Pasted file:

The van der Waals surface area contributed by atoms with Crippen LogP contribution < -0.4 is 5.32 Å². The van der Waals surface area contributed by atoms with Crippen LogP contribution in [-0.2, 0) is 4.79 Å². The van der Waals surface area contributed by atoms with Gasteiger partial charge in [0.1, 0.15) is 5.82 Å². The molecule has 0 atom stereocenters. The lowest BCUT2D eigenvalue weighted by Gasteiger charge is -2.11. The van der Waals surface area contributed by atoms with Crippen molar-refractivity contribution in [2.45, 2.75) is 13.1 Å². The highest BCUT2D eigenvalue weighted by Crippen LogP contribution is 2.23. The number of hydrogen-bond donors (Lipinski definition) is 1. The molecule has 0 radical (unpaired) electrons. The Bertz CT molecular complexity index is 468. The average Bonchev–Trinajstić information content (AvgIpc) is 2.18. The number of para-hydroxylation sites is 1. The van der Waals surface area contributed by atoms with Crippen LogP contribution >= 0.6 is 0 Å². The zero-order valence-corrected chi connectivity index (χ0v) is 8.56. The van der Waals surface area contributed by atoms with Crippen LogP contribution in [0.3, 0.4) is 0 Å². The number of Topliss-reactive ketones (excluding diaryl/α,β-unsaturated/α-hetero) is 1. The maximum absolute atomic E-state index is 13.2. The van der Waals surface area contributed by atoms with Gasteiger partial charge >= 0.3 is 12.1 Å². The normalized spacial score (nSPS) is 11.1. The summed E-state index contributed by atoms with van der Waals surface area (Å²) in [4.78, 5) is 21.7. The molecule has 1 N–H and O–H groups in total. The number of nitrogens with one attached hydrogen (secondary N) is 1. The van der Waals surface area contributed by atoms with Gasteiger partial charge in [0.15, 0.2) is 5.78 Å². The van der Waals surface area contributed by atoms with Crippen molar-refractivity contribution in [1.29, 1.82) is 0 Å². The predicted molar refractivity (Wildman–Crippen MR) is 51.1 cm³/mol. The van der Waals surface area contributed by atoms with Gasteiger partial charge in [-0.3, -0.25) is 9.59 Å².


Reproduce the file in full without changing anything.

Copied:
The van der Waals surface area contributed by atoms with Crippen LogP contribution < -0.4 is 5.32 Å². The van der Waals surface area contributed by atoms with Crippen LogP contribution in [-0.2, 0) is 4.79 Å². The van der Waals surface area contributed by atoms with Gasteiger partial charge in [0.1, 0.15) is 5.82 Å². The molecule has 0 atom stereocenters. The lowest BCUT2D eigenvalue weighted by Gasteiger charge is -2.11. The van der Waals surface area contributed by atoms with Crippen molar-refractivity contribution in [2.45, 2.75) is 13.1 Å². The highest BCUT2D eigenvalue weighted by Crippen LogP contribution is 2.23. The number of hydrogen-bond donors (Lipinski definition) is 1. The molecule has 0 radical (unpaired) electrons. The Bertz CT molecular complexity index is 468. The average Bonchev–Trinajstić information content (AvgIpc) is 2.18. The number of para-hydroxylation sites is 1. The van der Waals surface area contributed by atoms with Crippen LogP contribution >= 0.6 is 0 Å². The zero-order valence-corrected chi connectivity index (χ0v) is 8.56. The van der Waals surface area contributed by atoms with Crippen LogP contribution in [0.3, 0.4) is 0 Å². The number of Topliss-reactive ketones (excluding diaryl/α,β-unsaturated/α-hetero) is 1. The maximum absolute atomic E-state index is 13.2. The van der Waals surface area contributed by atoms with Gasteiger partial charge >= 0.3 is 12.1 Å². The normalized spacial score (nSPS) is 11.1. The summed E-state index contributed by atoms with van der Waals surface area (Å²) in [4.78, 5) is 21.7. The molecule has 1 N–H and O–H groups in total. The number of nitrogens with one attached hydrogen (secondary N) is 1. The van der Waals surface area contributed by atoms with Gasteiger partial charge in [0.15, 0.2) is 5.78 Å². The van der Waals surface area contributed by atoms with Crippen molar-refractivity contribution in [1.29, 1.82) is 0 Å². The predicted molar refractivity (Wildman–Crippen MR) is 51.1 cm³/mol. The van der Waals surface area contributed by atoms with Gasteiger partial charge in [-0.3, -0.25) is 9.59 Å².